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The 2012-2013 Writers:

    

The Department of English and the Département de langue et littérature françaises are thrilled to announce this year’s selected Mordecai Richler Writers-in-Residence are celebrated authors Steven Heighton and Élise Turcotte. Last year’s writers, Kathleen Winter and Louis Hamelin were a tremendous success and generated incredible feedback from the McGill community and beyond. To ensure the longevity of this inspiring Program, private financial support is essential. Our aim is to secure endowed funding from individuals who share a passion for literature in all forms. With your visionary support, together we can nurture new talent by providing valuable insight into the creative process. To learn more, visit www.mcgill.ca/arts/alumni/campaign/richler

Steven Heighton

Steven Heighton’s recent books are The Dead Are More Visible and Workbook: memos & dispatches on writing. His novel, Afterlands, appeared in six countries, was a New York Times Book Review editors’ choice, a best of year choice in ten publications in Canada, the USA, and the UK; and has been optioned for film. His fiction and poetry have been translated into ten languages and appeared in such publications as London Review of Books, Poetry, Tin House, The Walrus, Best American Poetry (2012), and Best English Stories. He has received four gold National Magazine Awards, been nominated for the Governor General’s Award, the Trillium Award, and Britain’s W.H. Smith Award. Steven is also an occasional fiction reviewer for the New York Times Book Review.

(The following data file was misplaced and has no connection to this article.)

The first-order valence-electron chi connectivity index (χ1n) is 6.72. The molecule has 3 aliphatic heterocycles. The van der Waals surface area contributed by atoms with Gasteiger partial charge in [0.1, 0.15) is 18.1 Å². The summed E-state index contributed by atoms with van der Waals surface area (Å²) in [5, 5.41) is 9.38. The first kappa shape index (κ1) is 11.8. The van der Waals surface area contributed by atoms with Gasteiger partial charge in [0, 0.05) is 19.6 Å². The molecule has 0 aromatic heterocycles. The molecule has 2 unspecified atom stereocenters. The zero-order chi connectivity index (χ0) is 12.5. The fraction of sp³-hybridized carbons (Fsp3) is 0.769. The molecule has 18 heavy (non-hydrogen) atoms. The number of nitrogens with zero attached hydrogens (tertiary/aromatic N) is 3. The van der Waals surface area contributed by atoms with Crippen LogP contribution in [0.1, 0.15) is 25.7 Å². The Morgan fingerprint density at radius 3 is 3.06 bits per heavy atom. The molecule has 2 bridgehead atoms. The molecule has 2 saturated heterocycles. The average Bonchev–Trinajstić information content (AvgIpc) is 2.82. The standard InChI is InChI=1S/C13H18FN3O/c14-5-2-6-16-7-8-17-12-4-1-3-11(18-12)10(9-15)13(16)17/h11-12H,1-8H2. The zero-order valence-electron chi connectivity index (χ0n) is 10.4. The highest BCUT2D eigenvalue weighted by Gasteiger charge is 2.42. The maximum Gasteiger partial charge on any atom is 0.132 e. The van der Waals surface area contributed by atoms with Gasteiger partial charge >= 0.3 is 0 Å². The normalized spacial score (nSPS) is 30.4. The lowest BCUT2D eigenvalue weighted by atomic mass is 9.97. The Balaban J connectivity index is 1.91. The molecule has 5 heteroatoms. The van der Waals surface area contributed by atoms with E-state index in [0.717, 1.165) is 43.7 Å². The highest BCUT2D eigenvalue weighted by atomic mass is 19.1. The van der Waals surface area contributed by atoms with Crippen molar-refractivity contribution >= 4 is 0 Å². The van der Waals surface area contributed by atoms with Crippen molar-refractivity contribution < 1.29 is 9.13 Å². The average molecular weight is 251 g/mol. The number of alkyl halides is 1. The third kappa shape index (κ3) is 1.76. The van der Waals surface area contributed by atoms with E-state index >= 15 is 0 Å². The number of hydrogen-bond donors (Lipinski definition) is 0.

Élise Turcotte

Élise Turcotte a publié plusieurs recueils de poésie dont La Voix de Carla (prix Émile-Nelligan 1987), La Terre est ici (Prix Émile-Nelligan 1989), Sombre Ménagerie (Grand Prix du festival international de la poésie 2002, prix de poésie Terrasses Saint-Sulpice de la revue Estuaire 2002). Elle a écrit trois romans, Le Bruit des choses vivantes (prix Louis Hémon), L’Île de la merci et La Maison étrangère, qui remporte le Prix du Gouverneur général en 2003. En 2007, elle publie une série de récits intitulée Pourquoi faire une maison avec ses morts. Ses livres sont traduits en anglais, en catalan et en espagnol. Élise est aussi nouvelliste et l’auteur de plusieurs livres pour enfants. Elle vit à Montréal et enseigne la littérature au cégep depuis 1986.